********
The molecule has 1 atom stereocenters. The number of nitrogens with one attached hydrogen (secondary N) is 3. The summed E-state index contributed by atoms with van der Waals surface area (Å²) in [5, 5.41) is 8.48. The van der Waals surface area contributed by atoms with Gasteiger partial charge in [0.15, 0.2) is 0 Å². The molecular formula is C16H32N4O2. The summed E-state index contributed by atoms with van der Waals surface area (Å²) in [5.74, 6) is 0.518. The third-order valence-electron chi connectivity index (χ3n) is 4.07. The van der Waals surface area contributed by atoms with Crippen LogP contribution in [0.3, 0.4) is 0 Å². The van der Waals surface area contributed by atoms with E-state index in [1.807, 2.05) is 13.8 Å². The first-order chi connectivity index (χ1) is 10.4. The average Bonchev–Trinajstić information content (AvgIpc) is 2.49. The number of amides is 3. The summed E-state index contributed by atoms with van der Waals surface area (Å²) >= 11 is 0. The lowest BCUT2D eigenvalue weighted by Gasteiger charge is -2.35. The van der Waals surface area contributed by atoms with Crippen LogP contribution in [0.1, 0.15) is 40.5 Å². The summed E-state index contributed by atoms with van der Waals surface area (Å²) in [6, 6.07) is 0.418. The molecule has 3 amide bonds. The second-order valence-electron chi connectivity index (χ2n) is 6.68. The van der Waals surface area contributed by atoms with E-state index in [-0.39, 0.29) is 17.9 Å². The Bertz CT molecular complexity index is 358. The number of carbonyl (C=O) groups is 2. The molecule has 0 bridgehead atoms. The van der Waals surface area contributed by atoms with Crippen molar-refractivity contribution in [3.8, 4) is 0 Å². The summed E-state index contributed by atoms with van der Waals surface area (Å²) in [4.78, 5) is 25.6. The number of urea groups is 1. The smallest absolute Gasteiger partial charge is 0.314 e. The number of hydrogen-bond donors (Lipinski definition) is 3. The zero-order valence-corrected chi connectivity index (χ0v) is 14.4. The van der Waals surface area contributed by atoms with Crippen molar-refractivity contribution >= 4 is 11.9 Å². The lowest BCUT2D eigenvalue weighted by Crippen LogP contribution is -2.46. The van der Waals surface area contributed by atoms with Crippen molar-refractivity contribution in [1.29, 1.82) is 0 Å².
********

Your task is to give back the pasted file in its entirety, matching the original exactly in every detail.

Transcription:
The molecule has 1 atom stereocenters. The number of nitrogens with one attached hydrogen (secondary N) is 3. The summed E-state index contributed by atoms with van der Waals surface area (Å²) in [5, 5.41) is 8.48. The van der Waals surface area contributed by atoms with Gasteiger partial charge in [0.15, 0.2) is 0 Å². The molecular formula is C16H32N4O2. The summed E-state index contributed by atoms with van der Waals surface area (Å²) in [5.74, 6) is 0.518. The third-order valence-electron chi connectivity index (χ3n) is 4.07. The van der Waals surface area contributed by atoms with Crippen LogP contribution in [0.3, 0.4) is 0 Å². The van der Waals surface area contributed by atoms with E-state index in [1.807, 2.05) is 13.8 Å². The first-order chi connectivity index (χ1) is 10.4. The average Bonchev–Trinajstić information content (AvgIpc) is 2.49. The number of amides is 3. The summed E-state index contributed by atoms with van der Waals surface area (Å²) >= 11 is 0. The lowest BCUT2D eigenvalue weighted by Gasteiger charge is -2.35. The van der Waals surface area contributed by atoms with Crippen LogP contribution in [0.1, 0.15) is 40.5 Å². The summed E-state index contributed by atoms with van der Waals surface area (Å²) in [6, 6.07) is 0.418. The molecule has 3 amide bonds. The second-order valence-electron chi connectivity index (χ2n) is 6.68. The van der Waals surface area contributed by atoms with E-state index in [-0.39, 0.29) is 17.9 Å². The Bertz CT molecular complexity index is 358. The number of carbonyl (C=O) groups is 2. The molecule has 0 bridgehead atoms. The van der Waals surface area contributed by atoms with Crippen molar-refractivity contribution in [3.8, 4) is 0 Å². The summed E-state index contributed by atoms with van der Waals surface area (Å²) in [4.78, 5) is 25.6. The number of urea groups is 1. The smallest absolute Gasteiger partial charge is 0.314 e. The number of hydrogen-bond donors (Lipinski definition) is 3. The zero-order valence-corrected chi connectivity index (χ0v) is 14.4. The van der Waals surface area contributed by atoms with Crippen molar-refractivity contribution >= 4 is 11.9 Å². The lowest BCUT2D eigenvalue weighted by Crippen LogP contribution is -2.46. The van der Waals surface area contributed by atoms with Crippen molar-refractivity contribution in [1.29, 1.82) is 0 Å².